Long-Term Mortgages | Benefits of Long-Term Mortgages in Canada
The Benefits of Long-Term Mortgages in Canada
While Short-Term Mortgages Are the Norm In Canada, Long-Term Mortgages Would Offer a Wealth Of Benefits to Borrowers, Lenders, and Investors
Long-term mortgages are relatively uncommon in Canada. In fact, only 2% of mortgages issued in 2018 had fixed-rate loans with terms of over five years. But new research shows that opening Canada’s lending industry to longer-term mortgages could improve financial stability and flexibility for consumers.
In this blog post, we’ll break down the reason behind the widely accepted five-year term, the benefits that longer-term mortgages can offer, and the results of the C.D Howe Institute investigation, which details the steps we could take to encourage new, long-term mortgages in Canada.
The Five-Year Term
The five-year mortgage term is the norm in Canada because of the regulations set out in the 1985 Interest Act. The Act allows borrowers to redeem a mortgage after five years with a maximum of three months’ interest. Lenders often don’t offer terms longer than five years because of reinvestment risks associated with the Act. Lenders need to re-invest the prepaid amount to earn a return that equals the prepaid mortgage interest rate.
Benefits of Long-Term Mortgages
Last year, Stephen Poloz, a Bank of Canada governor, encouraged lenders to offer long-term mortgages. He explained that offering longer-term mortgages could reduce risks in the financial system and improve flexibility for investors and borrowers. He also explained that long-term mortgages could allow borrowers to accumulate home equity and access a variety of renewal deals.
Plus, longer-term mortgages usually enable lower monthly repayments and flexibility, as you can reduce your term if your circumstances change.
The C.D Howe Institute Study
In January 2020, market expert Michael Feldman carried out a study on behalf of the C.D Howe Institute. He investigated the financial stability benefits of long-term mortgages in Canada. Feldman notes that although residential mortgages are usually amortized over periods of 25–40 years, they usually have legal maturity dates of up to five years.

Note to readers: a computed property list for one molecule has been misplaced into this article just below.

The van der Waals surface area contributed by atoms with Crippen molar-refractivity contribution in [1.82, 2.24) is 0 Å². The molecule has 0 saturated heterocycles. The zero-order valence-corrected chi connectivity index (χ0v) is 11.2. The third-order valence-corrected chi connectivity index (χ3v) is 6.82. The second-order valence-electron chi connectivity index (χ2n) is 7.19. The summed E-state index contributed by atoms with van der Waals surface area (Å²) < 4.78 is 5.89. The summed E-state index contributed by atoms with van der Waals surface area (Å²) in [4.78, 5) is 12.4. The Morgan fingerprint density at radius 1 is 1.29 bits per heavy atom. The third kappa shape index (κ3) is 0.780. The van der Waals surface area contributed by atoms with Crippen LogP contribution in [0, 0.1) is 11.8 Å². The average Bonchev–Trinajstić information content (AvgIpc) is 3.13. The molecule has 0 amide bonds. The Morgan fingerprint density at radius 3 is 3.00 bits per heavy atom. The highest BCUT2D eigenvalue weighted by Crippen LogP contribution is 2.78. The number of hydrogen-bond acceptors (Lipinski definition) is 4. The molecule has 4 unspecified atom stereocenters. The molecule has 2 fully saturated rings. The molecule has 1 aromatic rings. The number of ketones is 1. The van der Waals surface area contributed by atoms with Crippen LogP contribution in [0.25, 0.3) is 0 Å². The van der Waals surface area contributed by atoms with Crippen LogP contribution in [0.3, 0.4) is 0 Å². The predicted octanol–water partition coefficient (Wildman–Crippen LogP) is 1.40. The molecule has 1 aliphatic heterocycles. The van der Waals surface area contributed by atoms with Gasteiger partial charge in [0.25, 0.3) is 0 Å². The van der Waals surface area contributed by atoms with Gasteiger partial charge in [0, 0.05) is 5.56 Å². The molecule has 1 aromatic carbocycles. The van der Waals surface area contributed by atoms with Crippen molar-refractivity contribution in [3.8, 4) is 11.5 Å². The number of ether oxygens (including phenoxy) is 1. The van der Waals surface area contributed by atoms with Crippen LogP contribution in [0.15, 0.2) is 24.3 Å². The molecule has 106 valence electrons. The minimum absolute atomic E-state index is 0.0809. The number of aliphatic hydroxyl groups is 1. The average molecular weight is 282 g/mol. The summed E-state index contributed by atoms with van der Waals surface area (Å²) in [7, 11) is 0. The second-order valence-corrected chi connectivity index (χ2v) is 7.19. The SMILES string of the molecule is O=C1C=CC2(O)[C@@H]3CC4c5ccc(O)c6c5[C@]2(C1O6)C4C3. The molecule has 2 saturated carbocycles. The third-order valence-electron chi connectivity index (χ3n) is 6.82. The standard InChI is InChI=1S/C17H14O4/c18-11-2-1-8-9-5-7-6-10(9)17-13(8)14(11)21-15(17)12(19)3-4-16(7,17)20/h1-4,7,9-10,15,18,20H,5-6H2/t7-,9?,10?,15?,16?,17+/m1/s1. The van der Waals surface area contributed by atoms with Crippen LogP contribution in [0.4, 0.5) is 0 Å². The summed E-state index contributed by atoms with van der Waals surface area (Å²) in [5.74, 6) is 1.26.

Feldman argues that increasing the availability and take-up of longer-term mortgages could enhance financial stability and expand consumer choice.
He suggests that the five-year mortgage is so embedded as a custom in Canada that only incentives or new legal policies can overturn this. He concludes that the government needs to make regulatory changes for long-term mortgages to become a stronger option for homebuyers.
The C.D Howe Institute Study Recommendations
Revising the stress test so that borrowers can fix rates for terms longer than five years.
Extending the redemption right in the Interest Act from five to 10 years.
Amending the Interest Act to clarify borrowers’ redemption rights.
Increasing covered bond limits to make it easier to fund uninsured mortgages.
Developing private residential mortgage-backed securities (RMBS) to help lenders and borrowers to secure long-term mortgages. These securities would also help investors to seek long-term investment opportunities.
“Since the main purpose of the stress test is to predict the ability of borrowers to continue to service their mortgages if they must renew at maturity at a higher interest rate, it would be logical to loosen the stress test for borrowers willing to fix their rates for terms longer than five years,” Feldman said.
Plus, lengthening the redemption right “would greatly reduce or eliminate the premium that a lender would have to charge for its reinvestment risk on mortgages up to 10 years. A reduction in this pricing premium would be expected to lead to more 10-year mortgages.”
The current housing climate means that it can be difficult to get a longer-term mortgage. If you’re hoping to secure a long-term mortgage, you can get in touch with Storey Collective to seek advice from our team of specialist real estate agents.